The summit is part of Biden's campaign pledge to strengthen democracy around the world at a time when autocratic governments are on the rise – a point the president made in his speech.
"They seek to advance their own power, export and expand their influence around the world and justify the repressive policies and practices as a more efficient way to address today's challenges," Biden said.
Notably, 2020 marks the 15th consecutive year of global freedom and retreat, according to a recent report by the policy research group Freedom House.
"As a lethal pandemic, economic and physical insecurity, and violent conflict ravaged the world in 2020, democracy’s defenders sustained heavy new losses in their struggle against authoritarian foes, shifting the international balance in favor of tyranny," the report said.
Christopher Walker, vice president for studies and analysis at the National Endowment for Democracy, said now is the time to bolster global democratic renewal. "It’s more important than ever under tougher conditions to fortify and defend democracy when it’s under such clear duress."
Not everyone invited came
More than 100 countries are attending the summit, including liberal democracies, weaker democracies and even several states with authoritarian characteristics.
On Wednesday, a day before the summit, a senior Pakistani official, who declined to speak on the record, confirmed to VOA that Islamabad will not be attending. The official said Pakistan "firmly" supports a "One-China Policy" and Taiwan’s participation at the democracy summit is not in line with Islamabad’s long-standing stance.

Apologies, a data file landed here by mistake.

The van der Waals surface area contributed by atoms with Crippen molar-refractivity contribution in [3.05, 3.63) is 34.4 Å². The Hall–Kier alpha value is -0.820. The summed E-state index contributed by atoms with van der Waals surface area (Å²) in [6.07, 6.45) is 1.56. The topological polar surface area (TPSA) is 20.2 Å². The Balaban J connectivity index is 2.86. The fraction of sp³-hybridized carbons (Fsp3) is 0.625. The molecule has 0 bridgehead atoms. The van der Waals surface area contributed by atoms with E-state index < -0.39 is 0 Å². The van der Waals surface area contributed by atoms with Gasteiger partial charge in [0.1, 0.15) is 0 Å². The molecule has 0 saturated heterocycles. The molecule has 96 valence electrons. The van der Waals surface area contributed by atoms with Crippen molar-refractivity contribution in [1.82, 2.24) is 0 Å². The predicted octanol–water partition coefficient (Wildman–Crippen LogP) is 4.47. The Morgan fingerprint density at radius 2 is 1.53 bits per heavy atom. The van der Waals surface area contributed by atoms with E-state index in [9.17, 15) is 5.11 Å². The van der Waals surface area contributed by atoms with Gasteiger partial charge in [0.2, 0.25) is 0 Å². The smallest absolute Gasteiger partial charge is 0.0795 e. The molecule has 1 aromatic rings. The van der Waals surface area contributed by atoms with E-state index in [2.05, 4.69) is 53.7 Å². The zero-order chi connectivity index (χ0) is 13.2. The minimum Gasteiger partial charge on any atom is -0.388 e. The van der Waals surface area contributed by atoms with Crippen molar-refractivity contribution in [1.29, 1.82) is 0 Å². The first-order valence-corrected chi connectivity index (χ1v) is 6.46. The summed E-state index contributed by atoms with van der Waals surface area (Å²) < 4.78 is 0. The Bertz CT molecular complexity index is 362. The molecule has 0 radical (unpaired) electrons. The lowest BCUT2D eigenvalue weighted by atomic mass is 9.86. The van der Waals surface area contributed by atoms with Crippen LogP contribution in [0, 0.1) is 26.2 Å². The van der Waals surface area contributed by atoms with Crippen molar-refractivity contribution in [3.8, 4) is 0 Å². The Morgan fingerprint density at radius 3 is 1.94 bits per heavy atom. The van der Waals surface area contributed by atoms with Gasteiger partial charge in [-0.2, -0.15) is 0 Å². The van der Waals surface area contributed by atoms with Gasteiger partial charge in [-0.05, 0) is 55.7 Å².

Islamabad’s decision to back out is unsurprising and is motivated by its own political calculations, said Michael Kugelman, senior associate for South Asia at the Wilson Center. With the backdrop of an economic crisis and other domestic woes, the decision to snub the event would play well in a county with high anti-American sentiments.
"There's unhappiness in Islamabad that Biden has not been willing to have a phone call with Prime Minister (Imran) Khan," Kugelman said. "By backing out of this democracy summit, the Pakistani government can derive some political benefits and conclude that it has nothing to lose by not participating."
While the summit does not specifically mention China or Russia, it is widely seen as the Biden administration’s effort to mobilize support against what it sees as increasing authoritarian influence from both leaders Xi Jinping and Vladimir Putin.
Beijing has countered with its own hastily arranged summit called the "International Forum on Democracy: The Shared Human Values" in early December, with topics including "pluralistic origins of democracy" and "China's view of democracy."
This week the U.S. announced a diplomatic boycott of the 2022 Winter Olympics in Beijing, citing China's human rights "atrocities." Australia, Canada, and the UK have joined the boycott, which Beijing calls a "smear campaign" and "political posturing."
VOA's Ayaz Gul and Lin Yang contributed to this story.